Archives: writer

There’s a question authors ask, around which there’s alot of hype and not alot of clarity: “What can I expect for my book advance?

It’s a perfectly reasonable question to ask an agent after several conversations and a verbally understood agreement of representation; not recommended to ask upon preliminary conversation.

Why should an author be cautioned against asking this question at the get go, however important it is to know?
Read more »

 I’ve just started a series called Book Jacket of the Week. Every week, I’ll pick something that catches my eye, and you can comment if you agree or disagree. Here is the first: do you recognize it?

Read more »

I was speaking with a young friend of mine, an artist and aspiring children’s book writer, about his day job: the one that pays the bills, and a necessary evil for most creatives. I’ve encountered three types of people in my life. The first are those who grow up with a hardworking parent — by hardworking, I mean a hospital doctor, a successful banker or lawyer, a diplomat, or a parent who worked multiple, more menial jobs to make ends meet. These children tend to follow in those footsteps, often making great sacrifices, because hard work and often, the compensation for it, was the greatest value they were taught. As the great filmmaker Michael Apted said, quoting a Jesuit proverb, about his now famous 7 Up series, “the coal miner’s son becomes the coal miner.” To a large degree, don’t you find this true in yourself, in those you know?

Read more »

Categorized: Authors and Writers

This week, the series continues with Man of La Book on the almighty powers of Twitter. You can see the first post of the series here.

Hello again, Zohar. Here’s one question that I, at least, would love to know: What makes you follow someone? Do you give it more than a moment’s thought? Are you most likely choosing on the basis of that person’s popularity or on their content? Have you noticed that following others increases your following, or has no effect?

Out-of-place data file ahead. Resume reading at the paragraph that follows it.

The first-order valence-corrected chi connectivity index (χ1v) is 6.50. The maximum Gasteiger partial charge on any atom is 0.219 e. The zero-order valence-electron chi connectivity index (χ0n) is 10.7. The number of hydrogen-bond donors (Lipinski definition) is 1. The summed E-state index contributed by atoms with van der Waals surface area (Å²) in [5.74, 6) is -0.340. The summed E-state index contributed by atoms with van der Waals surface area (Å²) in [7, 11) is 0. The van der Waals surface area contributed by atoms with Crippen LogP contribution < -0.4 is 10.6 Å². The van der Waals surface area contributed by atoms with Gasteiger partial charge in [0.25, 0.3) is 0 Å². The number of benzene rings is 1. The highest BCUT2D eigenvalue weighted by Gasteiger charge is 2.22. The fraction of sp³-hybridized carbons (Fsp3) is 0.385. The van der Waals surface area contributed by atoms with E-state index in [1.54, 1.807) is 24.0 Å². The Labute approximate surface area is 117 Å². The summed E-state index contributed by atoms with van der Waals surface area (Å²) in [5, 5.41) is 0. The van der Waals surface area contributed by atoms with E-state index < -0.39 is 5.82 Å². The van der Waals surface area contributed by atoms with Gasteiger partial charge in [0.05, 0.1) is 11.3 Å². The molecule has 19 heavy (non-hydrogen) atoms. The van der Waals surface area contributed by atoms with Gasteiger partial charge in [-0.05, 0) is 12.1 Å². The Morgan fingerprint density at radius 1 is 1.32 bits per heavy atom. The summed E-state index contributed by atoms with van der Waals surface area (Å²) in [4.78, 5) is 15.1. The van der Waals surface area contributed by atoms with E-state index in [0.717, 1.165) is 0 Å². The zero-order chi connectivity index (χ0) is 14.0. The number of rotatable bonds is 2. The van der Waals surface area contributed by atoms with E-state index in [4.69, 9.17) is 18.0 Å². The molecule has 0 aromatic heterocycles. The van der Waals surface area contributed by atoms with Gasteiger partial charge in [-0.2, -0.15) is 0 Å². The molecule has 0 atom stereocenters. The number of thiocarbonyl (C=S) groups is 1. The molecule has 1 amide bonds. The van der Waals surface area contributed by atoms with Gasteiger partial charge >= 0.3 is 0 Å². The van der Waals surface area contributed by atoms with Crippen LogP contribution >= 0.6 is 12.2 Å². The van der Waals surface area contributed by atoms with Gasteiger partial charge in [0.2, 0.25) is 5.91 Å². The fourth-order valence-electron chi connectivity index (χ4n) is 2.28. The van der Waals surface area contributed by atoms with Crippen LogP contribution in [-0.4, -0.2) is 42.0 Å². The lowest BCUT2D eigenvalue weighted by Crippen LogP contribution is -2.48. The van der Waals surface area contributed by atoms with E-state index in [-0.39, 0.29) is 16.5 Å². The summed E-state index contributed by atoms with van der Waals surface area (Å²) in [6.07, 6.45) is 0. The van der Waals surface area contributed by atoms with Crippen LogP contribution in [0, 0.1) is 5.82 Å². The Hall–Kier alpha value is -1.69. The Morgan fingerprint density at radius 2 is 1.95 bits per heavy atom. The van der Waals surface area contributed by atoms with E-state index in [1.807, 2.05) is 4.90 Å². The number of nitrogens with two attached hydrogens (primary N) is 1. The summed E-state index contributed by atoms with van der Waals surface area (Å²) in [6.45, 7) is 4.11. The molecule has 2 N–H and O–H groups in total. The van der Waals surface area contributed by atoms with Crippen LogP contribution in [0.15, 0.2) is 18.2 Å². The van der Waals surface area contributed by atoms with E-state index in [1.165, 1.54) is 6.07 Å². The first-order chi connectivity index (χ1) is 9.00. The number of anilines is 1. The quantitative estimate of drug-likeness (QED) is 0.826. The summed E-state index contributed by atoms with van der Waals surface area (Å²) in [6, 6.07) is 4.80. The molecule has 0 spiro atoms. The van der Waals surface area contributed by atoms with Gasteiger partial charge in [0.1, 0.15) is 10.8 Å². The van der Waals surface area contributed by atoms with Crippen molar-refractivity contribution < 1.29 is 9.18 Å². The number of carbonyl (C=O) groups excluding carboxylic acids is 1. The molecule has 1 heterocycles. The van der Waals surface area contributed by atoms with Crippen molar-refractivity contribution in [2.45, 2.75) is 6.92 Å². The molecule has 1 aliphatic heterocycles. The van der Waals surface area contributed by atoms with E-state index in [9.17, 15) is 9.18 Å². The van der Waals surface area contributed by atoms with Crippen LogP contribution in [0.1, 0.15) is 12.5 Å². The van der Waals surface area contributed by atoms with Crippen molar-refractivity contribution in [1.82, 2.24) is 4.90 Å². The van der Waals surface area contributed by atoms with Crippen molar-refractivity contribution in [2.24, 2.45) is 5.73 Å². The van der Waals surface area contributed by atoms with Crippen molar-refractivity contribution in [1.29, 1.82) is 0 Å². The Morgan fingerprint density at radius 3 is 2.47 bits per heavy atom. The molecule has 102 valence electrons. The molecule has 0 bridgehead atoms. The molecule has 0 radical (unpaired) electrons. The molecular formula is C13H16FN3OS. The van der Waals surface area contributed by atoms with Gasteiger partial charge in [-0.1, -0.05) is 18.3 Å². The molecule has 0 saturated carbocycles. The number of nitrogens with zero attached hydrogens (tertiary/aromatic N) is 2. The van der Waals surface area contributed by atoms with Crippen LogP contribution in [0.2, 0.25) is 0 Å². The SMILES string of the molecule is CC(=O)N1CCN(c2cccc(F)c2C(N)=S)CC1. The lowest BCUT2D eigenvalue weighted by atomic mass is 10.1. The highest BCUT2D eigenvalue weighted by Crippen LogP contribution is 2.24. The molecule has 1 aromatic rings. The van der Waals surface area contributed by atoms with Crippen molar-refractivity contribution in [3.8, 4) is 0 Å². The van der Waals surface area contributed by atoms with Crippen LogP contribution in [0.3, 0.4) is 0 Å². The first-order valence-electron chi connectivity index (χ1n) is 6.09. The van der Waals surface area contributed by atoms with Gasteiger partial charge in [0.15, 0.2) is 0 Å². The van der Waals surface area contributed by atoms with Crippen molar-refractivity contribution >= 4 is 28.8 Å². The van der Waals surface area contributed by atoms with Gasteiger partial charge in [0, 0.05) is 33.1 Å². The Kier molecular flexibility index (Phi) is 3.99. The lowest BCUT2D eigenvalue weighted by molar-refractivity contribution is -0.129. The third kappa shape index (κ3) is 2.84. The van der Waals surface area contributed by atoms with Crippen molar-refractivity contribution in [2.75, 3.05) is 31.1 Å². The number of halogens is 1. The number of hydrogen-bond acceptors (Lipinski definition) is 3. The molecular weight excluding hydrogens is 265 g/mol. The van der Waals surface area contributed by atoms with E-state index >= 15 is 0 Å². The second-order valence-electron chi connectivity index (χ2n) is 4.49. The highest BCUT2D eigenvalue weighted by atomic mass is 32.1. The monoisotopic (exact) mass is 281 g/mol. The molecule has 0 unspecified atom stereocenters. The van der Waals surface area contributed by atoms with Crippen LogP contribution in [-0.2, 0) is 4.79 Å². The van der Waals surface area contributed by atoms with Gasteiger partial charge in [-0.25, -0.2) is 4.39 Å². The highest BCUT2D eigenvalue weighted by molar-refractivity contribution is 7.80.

Here is one no-brainer way to approach it: if someone follows me, I’m pretty likely to follow back. It seems indecent not to — no skin off my back! Many people believe that following back is good “netiquette:” if someone takes the time to listen to what I have to say, I like to show my appreciation.

Read more »

Why Book Blogs Matter

I recently interviewed with a blogger I like, and met on Twitter, on how I see book bloggers changing the business of publishing, and why social networking, or utilizing social media for actual networking purposeshas become a new way of “storytelling” for authors. You can read the rest of the interview here.

Q. How do you see the role of social media play­ing in book mar­ket­ing today and in the future?
A. 
I believe that suc­cess­ful books are made on the basis of word-of-mouth: whether your book club, a friend or fam­ily mem­ber, a movie some­one loved that was adapted from a book.

Word-of-mouth has never been quan­tifi­able. Nei­ther has social media.

Nor has pub­lish­ing ever really been all that inter­ested in quan­tifi­able value—that’s not where our pride is.

Read more »